Latecomers Star Hannah Diviney On Becoming The First Disabled Person To Have A Sex Scene On Aussie TV

Image courtesy of SBS
Whether it's making headlines for holding Lizzo and Beyoncé accountable for their ableist lyrics, or capturing the attention of Reese Witherspoon with her 'Create a Disney Princess with Disabilities' campaign, it's been quite an eventful 18 months for Australian disability advocate Hannah Diviney.
But nothing quite compares to her landing her first acting gig in upcoming TV show, Latecomers, where she not only adds actor to her resume, but another unexpected title.
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"Somehow I will end up with the title of the first person with a disability in Australia to have a sex scene on television," Diviney tells Refinery29 Australia over the phone.
"No matter how many times I say that out loud, I'm like 'What the heck?'"
The 23-year-old with cerebral palsy plays a lead in the new SBS show, which follows two strangers with cerebral palsy, Frank (Angus Thompson) and Sarah (Diviney) who, after watching their carers hook up at a bar, decide to explore their own relationships with sex, and each other.
What ensues is an honest and authentic representation of sex and disability on the small screen, which Diviney says Australian media and Hollywood have struggled to capture thus far.
"The only other examples I can think of are a Netflix show created by Ryan O'Connell called Special, and there's also some disabled storylines in the more recent seasons of Sex Education," she says, before also commending the "neurodivergent/autistic representation" on Heartbreak High through Chloe Hayden's character.
But this show isn't about merely ticking a box by having a sex scene featuring disabled people. With an intimacy coordinator and, of course, input from people with lived experiences, this program strives to challenge people's perceptions about disability.
"It's a very conscious decision to make sure that there's not a lot that's insinuated," says Diviney. "You see all of it. We didn't want to shy away from it.
"We didn't just want the audience to be like, 'Oh, so now those characters are having sex'. It's gonna be like, 'No, you're gonna watch them have sex because this is important'.
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"It's also super important that you see what disabled people's bodies look like in that context."
Image courtesy of SBS
Hannah Diviney and Angus Thompson in Latecomers
As Diviney explains, we "all have insecurities" when it comes to dating and sex, and a particular scene in the show's trailer already demonstrates how moments of self-doubt can manifest and be projected onto others, in this case between two disabled people.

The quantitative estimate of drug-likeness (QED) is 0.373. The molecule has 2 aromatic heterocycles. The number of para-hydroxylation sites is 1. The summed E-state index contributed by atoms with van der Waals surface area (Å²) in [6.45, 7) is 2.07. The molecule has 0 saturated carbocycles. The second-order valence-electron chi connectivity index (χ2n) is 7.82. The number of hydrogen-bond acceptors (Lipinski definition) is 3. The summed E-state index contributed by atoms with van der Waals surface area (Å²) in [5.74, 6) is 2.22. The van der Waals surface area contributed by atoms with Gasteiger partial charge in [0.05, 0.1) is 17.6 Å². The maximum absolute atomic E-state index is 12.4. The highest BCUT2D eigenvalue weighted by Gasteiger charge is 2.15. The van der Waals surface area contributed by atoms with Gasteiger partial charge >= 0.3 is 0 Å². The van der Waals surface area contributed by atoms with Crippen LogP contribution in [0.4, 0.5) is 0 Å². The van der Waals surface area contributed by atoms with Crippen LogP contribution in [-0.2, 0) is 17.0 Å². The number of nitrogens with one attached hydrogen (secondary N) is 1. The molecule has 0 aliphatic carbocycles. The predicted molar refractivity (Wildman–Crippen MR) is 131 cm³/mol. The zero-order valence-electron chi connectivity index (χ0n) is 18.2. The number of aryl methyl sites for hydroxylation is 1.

"I don't want to have sex with you," Diviney's character, Sarah tells Frank, to which he responds, "I bet you'll never find another guy that'll fuck you".
In reflecting on this scene, Diviney says, "Because of the ways that our bodies work and the lack of visibility we have just in general — even outside of conversations about sex and relationships — there's a lot of uncertainty about whether relationships and sex are paths that are open to us.
"It's important that Latecomers explores that, but then ultimately shows you that the answer is yes."
She says it's important that "that particular conversation about those insecurities is happening between two disabled people".
"It's not coming from the place of an able-bodied person trying to tell Sarah's character that she's never going to find anybody and should just make peace with being lonely and uncomfortable.
"It's an insecurity that is commonly shared between these two characters, that yes, is in this particular context weaponised to hurt Sarah. But it's a very real conversation between two disabled people who feel the same way about the situation."
Another scene of note is the opening sequence of the trailer, where Sarah's carer asks her to "hold still", to which Sarah responds, "Sure. Let me just hit pause on my cerebral palsy, why don't I?".
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Diviney certainly relates to this scene, having made the same comment in the past when her mother has done her makeup. But these quips aside, the underlying message Diviney hopes viewers receive is that people with a disability are still multi-faceted humans who don't need to be tiptoed around.
"People often react to my experience as a disabled person with a lot of uncertainty," she says. "They're not sure what to say. They don't want to offend me."
But what she wants to convey is that while her disability is a huge part of her, often guiding her decisions and shaping her values, it doesn't completely define her.
"It's not all of who I am as a person, and I think it's really special that Latecomers shows disabled people as humans with rich inner lives.
"I think that will be the message I hope the audience will take away from it, when it comes out."
Latecomers will premiere on Saturday 3 December (International Day of People with Disability) at 8:30pm AEDT on SBS VICELAND and SBS On Demand.
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